A friend wrote me this morning to say I was unduly harsh in my reply to KCN. This is likely true. One problem with highlighting your commenters is you have to respect the basic asymmetry--you have the megaphone, not them. Smugness and sarcasm doen't really exhibit that sort of respect.
Having said that, I wanted folks to understand why this line of cultural argument rankles so much. For those who know this, I'm sorry to repeat. But it's indispensable to what I'm about to say.
You guys know me--I came up in Baltimore, during the crack era, across the street from Mondawmin Mall (before they added that Target). I was born out of wedlock (my parents married when I was four) to a father with kids strewn across the city. I went to public school all my life. I spent much of childhood underachieving in school--until high school when I summarily failed out of school. Twice. I went to college, but dropped-out. I've got an eight-year old son out of wedlock. I've been living in sin with his mother for years now. For the vast majority of those years, her income has dwarfed mine--some years even tripled it.
From a socio-economic perspective, that's my biography. Rightly or wrongly, I identify with people who come up in a similar fashion, while at the same time recognizing the great diversity amongst them.
This isn't about hood credentialism. I ran from more fights than I stood for. I think Dungeons & Dragons changed my life. I never lived in the projects. I never worried once about what would be for dinner. I rocked my share of off-brands, but all I ever really wanted for, as a child, were a pair of Lottoes, a Le Coq Sportif sweat-suit, and cable television. When I talk, my diction bears all of those experiences, and one of the reasons I chose not to change it, is because I want you to know who I am and where I've been, because that's exactly what I'd want out of you.
What I know about "inner city blacks," of those who "act ghetto," is the same as what I lately came to know about about suburban whites, about Puerto-Rican New Yorkers, about Ivy Leauge graduates, about gay conservatives, and Israeli-Americans. That they are all different from us all and from each other, that they deserve to be treated with the same nuance, with the same soft touch, with the same eye for complexity and dimension that you'd want for your own family in friends.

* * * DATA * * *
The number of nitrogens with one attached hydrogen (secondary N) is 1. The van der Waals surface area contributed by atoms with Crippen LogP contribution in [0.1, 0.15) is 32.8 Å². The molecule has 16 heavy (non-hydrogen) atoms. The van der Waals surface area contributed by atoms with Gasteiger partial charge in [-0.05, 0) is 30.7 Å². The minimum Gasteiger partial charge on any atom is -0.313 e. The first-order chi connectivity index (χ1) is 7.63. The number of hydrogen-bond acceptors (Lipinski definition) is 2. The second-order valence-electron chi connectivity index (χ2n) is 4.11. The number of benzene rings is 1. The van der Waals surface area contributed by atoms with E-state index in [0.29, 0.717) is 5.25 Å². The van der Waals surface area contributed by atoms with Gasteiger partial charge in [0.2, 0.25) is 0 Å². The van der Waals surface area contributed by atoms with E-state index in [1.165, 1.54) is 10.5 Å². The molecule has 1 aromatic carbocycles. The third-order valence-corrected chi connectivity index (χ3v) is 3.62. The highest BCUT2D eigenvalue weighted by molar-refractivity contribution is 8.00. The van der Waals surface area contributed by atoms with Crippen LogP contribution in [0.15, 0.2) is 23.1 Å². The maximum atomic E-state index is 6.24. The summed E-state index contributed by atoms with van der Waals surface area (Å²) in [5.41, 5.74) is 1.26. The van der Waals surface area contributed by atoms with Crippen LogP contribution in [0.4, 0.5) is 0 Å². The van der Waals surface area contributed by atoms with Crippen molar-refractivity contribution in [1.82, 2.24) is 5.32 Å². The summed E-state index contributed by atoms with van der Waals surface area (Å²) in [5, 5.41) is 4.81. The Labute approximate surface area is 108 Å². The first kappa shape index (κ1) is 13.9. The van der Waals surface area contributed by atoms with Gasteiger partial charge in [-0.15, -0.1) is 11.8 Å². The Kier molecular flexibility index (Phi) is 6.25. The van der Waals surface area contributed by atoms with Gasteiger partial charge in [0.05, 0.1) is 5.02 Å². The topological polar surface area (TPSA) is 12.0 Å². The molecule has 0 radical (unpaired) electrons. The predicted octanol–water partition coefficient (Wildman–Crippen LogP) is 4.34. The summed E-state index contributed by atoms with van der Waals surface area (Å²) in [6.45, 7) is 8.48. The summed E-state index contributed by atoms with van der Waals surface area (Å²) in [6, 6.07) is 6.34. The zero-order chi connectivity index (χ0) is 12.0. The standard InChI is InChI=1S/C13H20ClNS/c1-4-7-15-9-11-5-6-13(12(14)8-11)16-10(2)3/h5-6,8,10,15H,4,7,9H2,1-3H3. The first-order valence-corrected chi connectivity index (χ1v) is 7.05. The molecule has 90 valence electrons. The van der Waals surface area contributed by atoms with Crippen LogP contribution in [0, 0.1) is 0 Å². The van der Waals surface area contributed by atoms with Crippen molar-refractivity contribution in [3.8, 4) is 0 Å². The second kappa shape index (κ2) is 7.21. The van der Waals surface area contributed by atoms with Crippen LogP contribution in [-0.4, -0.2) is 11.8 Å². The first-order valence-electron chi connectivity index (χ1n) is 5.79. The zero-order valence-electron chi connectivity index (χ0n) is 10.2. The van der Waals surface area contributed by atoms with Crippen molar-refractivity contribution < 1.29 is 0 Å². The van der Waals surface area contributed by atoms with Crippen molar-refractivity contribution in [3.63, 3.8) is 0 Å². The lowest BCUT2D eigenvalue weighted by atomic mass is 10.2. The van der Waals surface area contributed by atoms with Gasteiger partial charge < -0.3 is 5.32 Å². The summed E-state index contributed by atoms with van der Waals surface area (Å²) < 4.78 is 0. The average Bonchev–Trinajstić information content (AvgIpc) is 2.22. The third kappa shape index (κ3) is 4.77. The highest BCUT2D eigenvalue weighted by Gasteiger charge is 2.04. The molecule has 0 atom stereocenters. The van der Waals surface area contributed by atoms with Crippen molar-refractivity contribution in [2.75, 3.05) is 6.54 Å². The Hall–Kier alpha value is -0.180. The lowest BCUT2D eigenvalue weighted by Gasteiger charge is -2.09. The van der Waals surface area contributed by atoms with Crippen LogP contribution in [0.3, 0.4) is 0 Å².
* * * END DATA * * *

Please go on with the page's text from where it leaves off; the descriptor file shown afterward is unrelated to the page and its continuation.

My partner Kenyatta says that one of the things that convinced her to go to Howard was a habit she observed among some of her white friends. She was a smart girl, well-spoken and kind. Sometimes when she'd gotten close to a white girl at her school, the girl would make some casually prejudice remark about black people and then say, "But you're not black." The point being that, despite Kenyatta darkness, what they saw as "black" was everything that she was not. She talks about jhow she initially took this as a compliment, and then she realized the true insidiousness within it--that had they exchanged no words, said white friend would have drawn the same conclusions about her.
In that same spirit, I think people who meet and talk to me, who read this blog don't think of me as "ghetto." But I'm not sure they'd think the same if they saw me at 8 A.M. on Lenox Ave, rocking the black hoodie and grey New Balance, on my way to the Associated. Ghetto, in its most unironic usage, is a word for people you don't know. It's word that allows you to erase individuals and create boxes. It's true that I was different than most of my friends--but most of my friends were different from my friends. All people, at their core, ultimately are. A man has to stand for those who intimately loved him and intimately hated him, for those whose stench he was raised amongst. They get to be human to.
All of this is a long way of explaining why I get ticked by this line of thinking. I probably should have offered this instead of sarcasm--but this is my stench. And I get to be human to.
We want to hear what you think about this article. Submit a letter to the editor or write to firstname.lastname@example.org.